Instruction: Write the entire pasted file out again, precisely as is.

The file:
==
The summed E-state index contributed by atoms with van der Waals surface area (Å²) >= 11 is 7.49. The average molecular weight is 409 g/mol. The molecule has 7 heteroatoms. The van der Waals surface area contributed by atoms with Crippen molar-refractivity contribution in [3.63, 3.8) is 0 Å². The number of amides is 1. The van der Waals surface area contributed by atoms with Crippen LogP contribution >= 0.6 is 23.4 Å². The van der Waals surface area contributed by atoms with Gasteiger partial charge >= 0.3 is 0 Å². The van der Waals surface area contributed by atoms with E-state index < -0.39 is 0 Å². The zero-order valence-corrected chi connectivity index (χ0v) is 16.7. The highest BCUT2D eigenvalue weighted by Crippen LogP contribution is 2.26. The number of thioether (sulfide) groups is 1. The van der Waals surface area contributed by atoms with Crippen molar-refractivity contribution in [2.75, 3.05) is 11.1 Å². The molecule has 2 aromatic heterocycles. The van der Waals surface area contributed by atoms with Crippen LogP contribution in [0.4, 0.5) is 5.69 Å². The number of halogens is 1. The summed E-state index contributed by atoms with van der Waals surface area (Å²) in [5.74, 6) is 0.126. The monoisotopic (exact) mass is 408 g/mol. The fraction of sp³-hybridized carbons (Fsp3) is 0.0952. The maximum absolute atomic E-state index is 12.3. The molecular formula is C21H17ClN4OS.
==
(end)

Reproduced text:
The summed E-state index contributed by atoms with van der Waals surface area (Å²) >= 11 is 7.49. The average molecular weight is 409 g/mol. The molecule has 7 heteroatoms. The van der Waals surface area contributed by atoms with Crippen molar-refractivity contribution in [3.63, 3.8) is 0 Å². The number of amides is 1. The van der Waals surface area contributed by atoms with Crippen LogP contribution >= 0.6 is 23.4 Å². The van der Waals surface area contributed by atoms with Gasteiger partial charge >= 0.3 is 0 Å². The van der Waals surface area contributed by atoms with E-state index < -0.39 is 0 Å². The zero-order valence-corrected chi connectivity index (χ0v) is 16.7. The highest BCUT2D eigenvalue weighted by Crippen LogP contribution is 2.26. The number of thioether (sulfide) groups is 1. The van der Waals surface area contributed by atoms with Crippen molar-refractivity contribution in [2.75, 3.05) is 11.1 Å². The molecule has 2 aromatic heterocycles. The van der Waals surface area contributed by atoms with Crippen LogP contribution in [0.4, 0.5) is 5.69 Å². The number of halogens is 1. The summed E-state index contributed by atoms with van der Waals surface area (Å²) in [5.74, 6) is 0.126. The monoisotopic (exact) mass is 408 g/mol. The fraction of sp³-hybridized carbons (Fsp3) is 0.0952. The maximum absolute atomic E-state index is 12.3. The molecular formula is C21H17ClN4OS.